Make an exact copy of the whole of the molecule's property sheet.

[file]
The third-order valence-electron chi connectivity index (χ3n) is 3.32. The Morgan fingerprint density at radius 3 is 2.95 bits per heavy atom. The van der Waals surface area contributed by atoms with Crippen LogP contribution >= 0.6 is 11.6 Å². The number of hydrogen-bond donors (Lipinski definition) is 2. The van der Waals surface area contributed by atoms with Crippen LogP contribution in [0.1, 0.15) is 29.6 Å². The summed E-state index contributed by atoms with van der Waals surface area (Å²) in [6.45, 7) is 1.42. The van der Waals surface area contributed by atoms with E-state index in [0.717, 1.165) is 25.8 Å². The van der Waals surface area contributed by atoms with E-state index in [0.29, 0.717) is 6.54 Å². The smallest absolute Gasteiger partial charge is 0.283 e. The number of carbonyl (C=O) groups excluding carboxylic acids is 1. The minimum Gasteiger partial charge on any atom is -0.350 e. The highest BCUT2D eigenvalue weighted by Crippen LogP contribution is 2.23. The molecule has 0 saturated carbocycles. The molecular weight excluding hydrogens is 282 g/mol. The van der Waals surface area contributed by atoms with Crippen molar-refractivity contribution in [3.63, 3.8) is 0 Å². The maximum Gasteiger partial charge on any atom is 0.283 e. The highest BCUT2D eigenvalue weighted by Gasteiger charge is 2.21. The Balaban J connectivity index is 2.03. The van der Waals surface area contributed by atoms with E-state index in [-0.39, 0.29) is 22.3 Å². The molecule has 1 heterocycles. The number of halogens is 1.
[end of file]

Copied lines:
The third-order valence-electron chi connectivity index (χ3n) is 3.32. The Morgan fingerprint density at radius 3 is 2.95 bits per heavy atom. The van der Waals surface area contributed by atoms with Crippen LogP contribution >= 0.6 is 11.6 Å². The number of hydrogen-bond donors (Lipinski definition) is 2. The van der Waals surface area contributed by atoms with Crippen LogP contribution in [0.1, 0.15) is 29.6 Å². The summed E-state index contributed by atoms with van der Waals surface area (Å²) in [6.45, 7) is 1.42. The van der Waals surface area contributed by atoms with E-state index in [0.717, 1.165) is 25.8 Å². The van der Waals surface area contributed by atoms with E-state index in [0.29, 0.717) is 6.54 Å². The smallest absolute Gasteiger partial charge is 0.283 e. The number of carbonyl (C=O) groups excluding carboxylic acids is 1. The minimum Gasteiger partial charge on any atom is -0.350 e. The highest BCUT2D eigenvalue weighted by Crippen LogP contribution is 2.23. The molecule has 0 saturated carbocycles. The molecular weight excluding hydrogens is 282 g/mol. The van der Waals surface area contributed by atoms with Crippen molar-refractivity contribution in [3.63, 3.8) is 0 Å². The maximum Gasteiger partial charge on any atom is 0.283 e. The highest BCUT2D eigenvalue weighted by Gasteiger charge is 2.21. The Balaban J connectivity index is 2.03. The van der Waals surface area contributed by atoms with E-state index in [-0.39, 0.29) is 22.3 Å². The molecule has 1 heterocycles. The number of halogens is 1.